Cell-Phone Related Injuries in the United States from 2000‒2012

Andreas Saltos, Daniel Smith, Kristin Schreiber, Sarah Lichenstein, Richard Lichenstein

Abstract


Background: The incidence of injuries sustained by cell phone users other than drivers and pedestrians is not well characterized.

Methods: The National Electronic Injury Surveillance (NEISS) database was searched to identify injuries involving cell phone use in all settings. The study period was January 2000 to December 2012.

Results: We identified 515 records of ED visits related to cell phone use. 48% of injuries occurred in the home setting. Sixty-two percent of the patients were female; 55% were younger than 40. National estimates, derived from weighted case incidence, revealed statistically significant increases in the number of annual cases, particularly for injuries sustained while texting. Most injuries were minor, but 11% of patients required hospitalization.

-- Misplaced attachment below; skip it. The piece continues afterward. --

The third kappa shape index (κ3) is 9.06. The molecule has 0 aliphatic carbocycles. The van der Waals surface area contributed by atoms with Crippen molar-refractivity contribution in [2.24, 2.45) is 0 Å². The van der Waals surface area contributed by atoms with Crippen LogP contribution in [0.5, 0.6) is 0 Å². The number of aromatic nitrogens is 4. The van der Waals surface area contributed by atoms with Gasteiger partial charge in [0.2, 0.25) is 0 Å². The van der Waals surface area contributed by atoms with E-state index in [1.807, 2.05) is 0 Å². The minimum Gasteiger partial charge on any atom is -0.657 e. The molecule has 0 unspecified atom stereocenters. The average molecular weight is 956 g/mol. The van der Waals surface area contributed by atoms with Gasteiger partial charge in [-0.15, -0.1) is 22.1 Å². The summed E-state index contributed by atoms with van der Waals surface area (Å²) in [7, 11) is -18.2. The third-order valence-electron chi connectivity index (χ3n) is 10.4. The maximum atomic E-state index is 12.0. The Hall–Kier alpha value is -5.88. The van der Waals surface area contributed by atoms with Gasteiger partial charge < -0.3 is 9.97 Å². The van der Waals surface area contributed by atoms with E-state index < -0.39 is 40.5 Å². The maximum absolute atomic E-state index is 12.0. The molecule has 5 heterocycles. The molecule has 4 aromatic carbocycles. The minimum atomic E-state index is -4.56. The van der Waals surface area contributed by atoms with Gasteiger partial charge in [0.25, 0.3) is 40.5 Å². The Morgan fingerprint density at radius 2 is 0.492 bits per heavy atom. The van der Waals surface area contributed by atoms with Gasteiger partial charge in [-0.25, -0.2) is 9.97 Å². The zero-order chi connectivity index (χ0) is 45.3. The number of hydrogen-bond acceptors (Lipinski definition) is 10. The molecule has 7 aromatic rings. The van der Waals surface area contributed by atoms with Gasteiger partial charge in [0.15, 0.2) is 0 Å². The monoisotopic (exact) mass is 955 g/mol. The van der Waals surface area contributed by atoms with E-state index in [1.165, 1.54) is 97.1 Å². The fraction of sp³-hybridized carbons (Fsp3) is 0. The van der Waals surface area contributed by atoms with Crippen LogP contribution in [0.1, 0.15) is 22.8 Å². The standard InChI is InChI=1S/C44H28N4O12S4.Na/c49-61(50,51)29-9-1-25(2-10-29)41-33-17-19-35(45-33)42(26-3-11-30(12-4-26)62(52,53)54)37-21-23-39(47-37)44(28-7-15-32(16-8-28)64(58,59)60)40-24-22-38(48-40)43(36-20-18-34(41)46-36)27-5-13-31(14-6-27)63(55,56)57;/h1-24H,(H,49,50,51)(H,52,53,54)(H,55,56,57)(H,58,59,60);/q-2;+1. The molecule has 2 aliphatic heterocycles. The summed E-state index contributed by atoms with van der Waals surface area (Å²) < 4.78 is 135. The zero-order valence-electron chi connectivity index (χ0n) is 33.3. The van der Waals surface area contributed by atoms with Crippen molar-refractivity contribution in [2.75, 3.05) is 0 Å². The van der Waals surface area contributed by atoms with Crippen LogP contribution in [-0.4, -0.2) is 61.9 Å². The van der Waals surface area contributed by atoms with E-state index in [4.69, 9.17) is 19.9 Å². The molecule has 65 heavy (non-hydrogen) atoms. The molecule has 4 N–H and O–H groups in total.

Discussion: The estimated national number of injuries associated with cell phone use is increasing annually in all scenarios studied, particularly among pedestrians and while texting.

Conclusion: Distraction is inherent during cell phone use. The injury risk posed by cell phone use must be an integral component of prevention strategies and product design.


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References


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DOI: https://doi.org/10.5296/jss.v1i1.7470

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